An Iranian Qader (Ghader) ground-to-sea missile is launched on the last day of navy war games near the Strait of Hormuz in early January. On Jan. 23, 2012, the European Union enacted tough sanctions against Iran; earlier, Tehran had threatened to close down the waterway in retaliation against an oil embargo. (Ebrahim Noroozi/AFP/Getty Images)
JERUSALEM — After years of pleading with Europe, Israel today welcomed the decision by the European Union’s 27 foreign ministers to embargo Iranian crude oil and freeze the assets of Iran’s central bank.
The aircraft carrier USS Abraham Lincoln and its battle group have been on patrol in the Strait of Hormuz. Iran has threatened to close the Strait in response to EU sanctions on the import of Iranian oil. (U.S. Navy/AFP/Getty Images)
Is the Iran oil embargo another staggering step towards war?
The EU's Iran oil embargo had been expected but that doesn't mean it won't significantly up the temperature.
Julian Borger at The Guardian has a lengthy essay on what this means and how the EU action might lead Iran to indulge in " ... harassment of the oil trade that would drive the price of crude up and keep it up, very much to Iran's benefit, but fall short of a casus belli for war. However, exercising such options requires subtlety and fine judgment on all sides and that is by no means a given. "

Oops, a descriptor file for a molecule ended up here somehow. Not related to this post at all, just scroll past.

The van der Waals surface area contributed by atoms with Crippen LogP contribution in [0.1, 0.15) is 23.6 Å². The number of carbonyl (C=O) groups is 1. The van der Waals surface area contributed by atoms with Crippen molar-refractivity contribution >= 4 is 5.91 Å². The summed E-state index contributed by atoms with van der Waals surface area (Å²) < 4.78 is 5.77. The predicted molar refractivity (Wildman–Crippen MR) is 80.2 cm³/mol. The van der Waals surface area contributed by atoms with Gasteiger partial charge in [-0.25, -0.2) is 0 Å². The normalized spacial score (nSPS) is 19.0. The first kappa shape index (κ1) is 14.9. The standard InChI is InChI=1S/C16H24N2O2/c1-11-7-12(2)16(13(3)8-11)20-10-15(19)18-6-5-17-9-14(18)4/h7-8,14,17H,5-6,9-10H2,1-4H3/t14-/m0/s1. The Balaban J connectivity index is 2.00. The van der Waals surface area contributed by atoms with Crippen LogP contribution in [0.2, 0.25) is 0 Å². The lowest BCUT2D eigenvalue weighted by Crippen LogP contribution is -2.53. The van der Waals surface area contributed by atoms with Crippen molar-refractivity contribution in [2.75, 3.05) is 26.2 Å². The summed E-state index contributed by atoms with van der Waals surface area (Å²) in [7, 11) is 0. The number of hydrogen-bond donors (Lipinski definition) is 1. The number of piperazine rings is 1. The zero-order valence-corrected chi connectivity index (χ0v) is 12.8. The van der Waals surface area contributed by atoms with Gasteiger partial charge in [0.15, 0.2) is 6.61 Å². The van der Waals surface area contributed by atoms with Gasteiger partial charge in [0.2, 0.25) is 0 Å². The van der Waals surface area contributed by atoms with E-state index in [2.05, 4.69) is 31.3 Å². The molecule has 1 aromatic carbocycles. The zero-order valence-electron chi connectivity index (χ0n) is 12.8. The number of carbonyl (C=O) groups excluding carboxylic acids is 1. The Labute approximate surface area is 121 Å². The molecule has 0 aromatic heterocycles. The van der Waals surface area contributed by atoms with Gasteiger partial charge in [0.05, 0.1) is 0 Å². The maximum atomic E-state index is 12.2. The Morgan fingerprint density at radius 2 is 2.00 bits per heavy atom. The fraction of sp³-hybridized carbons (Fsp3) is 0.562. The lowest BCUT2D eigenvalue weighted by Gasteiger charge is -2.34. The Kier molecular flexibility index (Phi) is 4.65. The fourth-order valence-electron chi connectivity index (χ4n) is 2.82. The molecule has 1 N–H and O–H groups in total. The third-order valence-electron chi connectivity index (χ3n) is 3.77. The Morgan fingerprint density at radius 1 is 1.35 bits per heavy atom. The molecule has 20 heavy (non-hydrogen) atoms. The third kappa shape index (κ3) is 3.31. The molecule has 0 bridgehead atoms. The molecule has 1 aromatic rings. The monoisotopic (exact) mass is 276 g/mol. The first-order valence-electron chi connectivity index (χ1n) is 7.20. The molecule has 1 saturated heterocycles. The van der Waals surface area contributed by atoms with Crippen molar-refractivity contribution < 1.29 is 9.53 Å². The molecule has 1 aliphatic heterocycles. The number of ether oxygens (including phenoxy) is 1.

Managing Director of the Institute of International Finance Charles Dallara (L) and senior advisor to France's BNP Paribas Jean Lemierre leave the Greek Prime minister's office after talks in Athens last Friday (LOUISA GOULIAMAKI/AFP/Getty Images)
Today was supposed to be the day Greece and its private bondholders reached a deal on how big a write down, or "haircut," the creditors would take.
But talks broke-up over the weekend and the outcome is not clear, as Greek newspaper eKathimerini reports.
Iranian Navy boats take part in maneuvers during navy exercises in the Strait of Hormuz this month. Today, the U.S. navy rescued 13 Iranian sailors from pirates. (EBRAHIM NOROOZI/AFP/Getty Images)
JERUSALEM — Despite a lack of concrete developments since last week’s mysterious assassination of an Iranian nuclear scientist in Tehran, Iran and its nuclear ambitions continue to dominate diplomatic discourse here.
Ehud Barak, Israel’s defense minister, came closer Wednesday than any other Israeli figure to an official denial of any plans to overtly attack Iranian nuclear installations, saying that Israel is “very far from” any such decision.
“Death to America!” “Death to Israel” the crowd shouted as they left their weekly prayers at Tehran University, where the dead scientist was a hailed a martyr in the tradition of Imam Hussein, a revered Shiite Muslim, Reuters reported.